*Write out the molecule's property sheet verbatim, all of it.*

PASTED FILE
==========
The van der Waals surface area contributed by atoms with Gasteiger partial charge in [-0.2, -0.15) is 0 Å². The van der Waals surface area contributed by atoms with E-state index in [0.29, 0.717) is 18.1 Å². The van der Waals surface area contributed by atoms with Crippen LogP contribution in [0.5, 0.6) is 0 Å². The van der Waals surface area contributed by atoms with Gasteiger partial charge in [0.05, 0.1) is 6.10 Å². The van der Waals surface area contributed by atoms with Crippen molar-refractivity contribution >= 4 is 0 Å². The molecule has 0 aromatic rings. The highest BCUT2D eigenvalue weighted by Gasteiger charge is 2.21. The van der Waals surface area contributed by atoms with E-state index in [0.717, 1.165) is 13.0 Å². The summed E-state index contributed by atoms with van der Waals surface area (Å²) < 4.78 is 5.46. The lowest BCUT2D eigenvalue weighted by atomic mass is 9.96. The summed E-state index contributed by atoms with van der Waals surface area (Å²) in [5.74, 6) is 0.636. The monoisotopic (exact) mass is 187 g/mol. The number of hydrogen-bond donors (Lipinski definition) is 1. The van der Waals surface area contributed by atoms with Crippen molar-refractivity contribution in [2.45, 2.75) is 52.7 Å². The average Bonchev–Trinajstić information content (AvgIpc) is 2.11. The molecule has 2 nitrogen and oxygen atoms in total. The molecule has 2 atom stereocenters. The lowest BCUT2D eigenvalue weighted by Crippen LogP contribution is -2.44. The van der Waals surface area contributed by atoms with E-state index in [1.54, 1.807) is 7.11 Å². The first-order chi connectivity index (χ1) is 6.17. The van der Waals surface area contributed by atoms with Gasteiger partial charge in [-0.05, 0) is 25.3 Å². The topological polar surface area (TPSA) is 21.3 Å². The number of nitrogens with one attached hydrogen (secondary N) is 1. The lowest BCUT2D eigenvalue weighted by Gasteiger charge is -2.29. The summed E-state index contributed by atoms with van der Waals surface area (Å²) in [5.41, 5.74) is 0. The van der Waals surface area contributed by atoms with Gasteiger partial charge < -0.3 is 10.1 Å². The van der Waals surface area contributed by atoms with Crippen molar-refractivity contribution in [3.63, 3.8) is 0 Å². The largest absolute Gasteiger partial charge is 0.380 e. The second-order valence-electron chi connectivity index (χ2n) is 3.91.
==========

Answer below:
The van der Waals surface area contributed by atoms with Gasteiger partial charge in [-0.2, -0.15) is 0 Å². The van der Waals surface area contributed by atoms with E-state index in [0.29, 0.717) is 18.1 Å². The van der Waals surface area contributed by atoms with Crippen LogP contribution in [0.5, 0.6) is 0 Å². The van der Waals surface area contributed by atoms with Gasteiger partial charge in [0.05, 0.1) is 6.10 Å². The van der Waals surface area contributed by atoms with Crippen molar-refractivity contribution >= 4 is 0 Å². The molecule has 0 aromatic rings. The highest BCUT2D eigenvalue weighted by Gasteiger charge is 2.21. The van der Waals surface area contributed by atoms with E-state index in [0.717, 1.165) is 13.0 Å². The summed E-state index contributed by atoms with van der Waals surface area (Å²) < 4.78 is 5.46. The lowest BCUT2D eigenvalue weighted by atomic mass is 9.96. The summed E-state index contributed by atoms with van der Waals surface area (Å²) in [5.74, 6) is 0.636. The monoisotopic (exact) mass is 187 g/mol. The number of hydrogen-bond donors (Lipinski definition) is 1. The van der Waals surface area contributed by atoms with Crippen molar-refractivity contribution in [2.45, 2.75) is 52.7 Å². The average Bonchev–Trinajstić information content (AvgIpc) is 2.11. The molecule has 2 nitrogen and oxygen atoms in total. The molecule has 2 atom stereocenters. The lowest BCUT2D eigenvalue weighted by Crippen LogP contribution is -2.44. The van der Waals surface area contributed by atoms with E-state index in [1.54, 1.807) is 7.11 Å². The first-order chi connectivity index (χ1) is 6.17. The van der Waals surface area contributed by atoms with Gasteiger partial charge in [-0.05, 0) is 25.3 Å². The topological polar surface area (TPSA) is 21.3 Å². The number of nitrogens with one attached hydrogen (secondary N) is 1. The lowest BCUT2D eigenvalue weighted by Gasteiger charge is -2.29. The summed E-state index contributed by atoms with van der Waals surface area (Å²) in [5.41, 5.74) is 0. The van der Waals surface area contributed by atoms with Gasteiger partial charge < -0.3 is 10.1 Å². The van der Waals surface area contributed by atoms with Crippen molar-refractivity contribution in [3.63, 3.8) is 0 Å². The largest absolute Gasteiger partial charge is 0.380 e. The second-order valence-electron chi connectivity index (χ2n) is 3.91.